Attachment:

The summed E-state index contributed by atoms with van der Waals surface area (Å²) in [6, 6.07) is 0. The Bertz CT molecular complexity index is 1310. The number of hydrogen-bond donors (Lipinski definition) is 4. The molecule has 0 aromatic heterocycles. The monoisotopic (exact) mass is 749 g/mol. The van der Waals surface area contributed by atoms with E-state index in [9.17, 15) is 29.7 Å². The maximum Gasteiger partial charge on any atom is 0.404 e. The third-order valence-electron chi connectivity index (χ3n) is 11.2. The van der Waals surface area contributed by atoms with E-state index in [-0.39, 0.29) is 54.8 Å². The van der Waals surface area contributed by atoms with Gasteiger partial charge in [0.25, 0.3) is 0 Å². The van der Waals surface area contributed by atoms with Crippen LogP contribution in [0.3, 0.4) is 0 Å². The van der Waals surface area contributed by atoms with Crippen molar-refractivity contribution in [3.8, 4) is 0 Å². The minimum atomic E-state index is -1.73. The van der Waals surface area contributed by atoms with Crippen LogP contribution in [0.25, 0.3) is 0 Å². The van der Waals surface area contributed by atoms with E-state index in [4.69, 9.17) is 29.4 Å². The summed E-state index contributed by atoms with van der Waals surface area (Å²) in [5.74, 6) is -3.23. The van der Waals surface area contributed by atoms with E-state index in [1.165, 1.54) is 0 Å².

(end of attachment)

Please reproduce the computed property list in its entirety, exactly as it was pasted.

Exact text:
The summed E-state index contributed by atoms with van der Waals surface area (Å²) in [6, 6.07) is 0. The Bertz CT molecular complexity index is 1310. The number of hydrogen-bond donors (Lipinski definition) is 4. The molecule has 0 aromatic heterocycles. The monoisotopic (exact) mass is 749 g/mol. The van der Waals surface area contributed by atoms with E-state index in [9.17, 15) is 29.7 Å². The maximum Gasteiger partial charge on any atom is 0.404 e. The third-order valence-electron chi connectivity index (χ3n) is 11.2. The van der Waals surface area contributed by atoms with E-state index in [-0.39, 0.29) is 54.8 Å². The van der Waals surface area contributed by atoms with Gasteiger partial charge in [0.25, 0.3) is 0 Å². The van der Waals surface area contributed by atoms with Crippen LogP contribution in [0.3, 0.4) is 0 Å². The van der Waals surface area contributed by atoms with Crippen molar-refractivity contribution in [3.8, 4) is 0 Å². The minimum atomic E-state index is -1.73. The van der Waals surface area contributed by atoms with Crippen LogP contribution in [0.25, 0.3) is 0 Å². The van der Waals surface area contributed by atoms with E-state index in [4.69, 9.17) is 29.4 Å². The summed E-state index contributed by atoms with van der Waals surface area (Å²) in [5.74, 6) is -3.23. The van der Waals surface area contributed by atoms with E-state index in [1.165, 1.54) is 0 Å².